Experienced, long-term staff members are receiving the highest pay raises in decades, which is adding more pressure to inflation.
Research by the Federal Reserve Bank of Atlanta says workers who stayed got a 5.5 percent pay hike in November compared to the previous year.
This is the highest rise in 25 years, as in January 2022 it was just 3.7 percent.
Faster salary growth is contributing to historically high inflation, as some firms raise prices to compensate for higher labor expenses.
In 2022, prices climbed at the fastest rate in 40 years.
Inflation has slowed in recent months, but it is still high.
Employees who switched companies, roles, or careers enjoyed 7.7 percent wage rises in November over a year.
The threat of staff leaving for hefty paychecks is the primary reason firms are raising compensation for existing staff.
However, many workers aren’t feeling the salary gains.
Senior economist at Lightcast, Layla O’Kane said workers in leisure and hospitality sectors can easily find job vacancies that pay more, making it more tempting to switch jobs.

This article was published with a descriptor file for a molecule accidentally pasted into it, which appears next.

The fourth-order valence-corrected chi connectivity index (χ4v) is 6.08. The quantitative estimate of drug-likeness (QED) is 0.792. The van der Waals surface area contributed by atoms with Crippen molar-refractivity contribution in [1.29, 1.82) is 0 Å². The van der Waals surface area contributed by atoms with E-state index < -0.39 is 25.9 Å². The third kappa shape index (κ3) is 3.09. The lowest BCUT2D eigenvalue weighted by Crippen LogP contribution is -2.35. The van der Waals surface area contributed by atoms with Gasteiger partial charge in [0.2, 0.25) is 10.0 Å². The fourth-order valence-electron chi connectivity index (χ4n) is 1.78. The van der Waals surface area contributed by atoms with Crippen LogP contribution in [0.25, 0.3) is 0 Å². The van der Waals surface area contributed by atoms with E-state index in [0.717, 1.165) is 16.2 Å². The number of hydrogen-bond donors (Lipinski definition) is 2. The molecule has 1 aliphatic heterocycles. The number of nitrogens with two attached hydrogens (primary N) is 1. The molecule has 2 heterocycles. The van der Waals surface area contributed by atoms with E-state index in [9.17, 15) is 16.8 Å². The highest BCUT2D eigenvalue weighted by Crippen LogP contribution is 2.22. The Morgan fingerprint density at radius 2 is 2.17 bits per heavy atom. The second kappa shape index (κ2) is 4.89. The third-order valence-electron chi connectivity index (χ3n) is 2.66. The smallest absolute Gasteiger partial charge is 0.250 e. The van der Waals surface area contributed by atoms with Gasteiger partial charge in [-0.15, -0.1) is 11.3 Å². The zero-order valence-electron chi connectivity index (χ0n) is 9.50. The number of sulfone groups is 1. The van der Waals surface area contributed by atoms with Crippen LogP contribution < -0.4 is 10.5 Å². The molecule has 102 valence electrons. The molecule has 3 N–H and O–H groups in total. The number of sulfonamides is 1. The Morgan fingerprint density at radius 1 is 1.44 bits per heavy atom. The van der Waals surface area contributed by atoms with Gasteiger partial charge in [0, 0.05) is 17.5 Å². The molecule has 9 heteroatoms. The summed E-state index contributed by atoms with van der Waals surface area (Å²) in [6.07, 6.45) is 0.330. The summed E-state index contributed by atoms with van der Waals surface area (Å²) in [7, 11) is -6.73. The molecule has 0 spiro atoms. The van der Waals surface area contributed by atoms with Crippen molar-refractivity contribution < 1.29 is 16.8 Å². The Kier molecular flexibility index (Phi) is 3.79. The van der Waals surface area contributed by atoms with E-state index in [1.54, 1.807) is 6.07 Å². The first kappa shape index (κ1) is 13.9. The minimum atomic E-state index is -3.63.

She states that when the economy recovered from the pandemic, employee bargaining power strengthened.
It emboldens some workers to ask for salary increases from their current employers.
Wage and price hikes can feed off one another.
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Economists believe that greater inflation is causing some employees to seek cost-of-living rises, helping contribute to salary growth among job stayers.
Since firms can’t find enough workers, wages are rising for both job stayers and job switchers.
Across the economy, job vacancies totaled 10.3 million in October, far outnumbering the 6.1 million jobless Americans searching for work.
Companies are utilizing merit increases to keep employees and reduce the potential productivity loss by recruiting and training new staff.
However, not all workers are seeing pay increases.
Wages on the whole for private sector workers actually dropped by 1.9 percent over the 12 months ending in November, after accounting for annual inflation of 7.1 percent, according to the Labor Department.
Source: The Wall Street Journal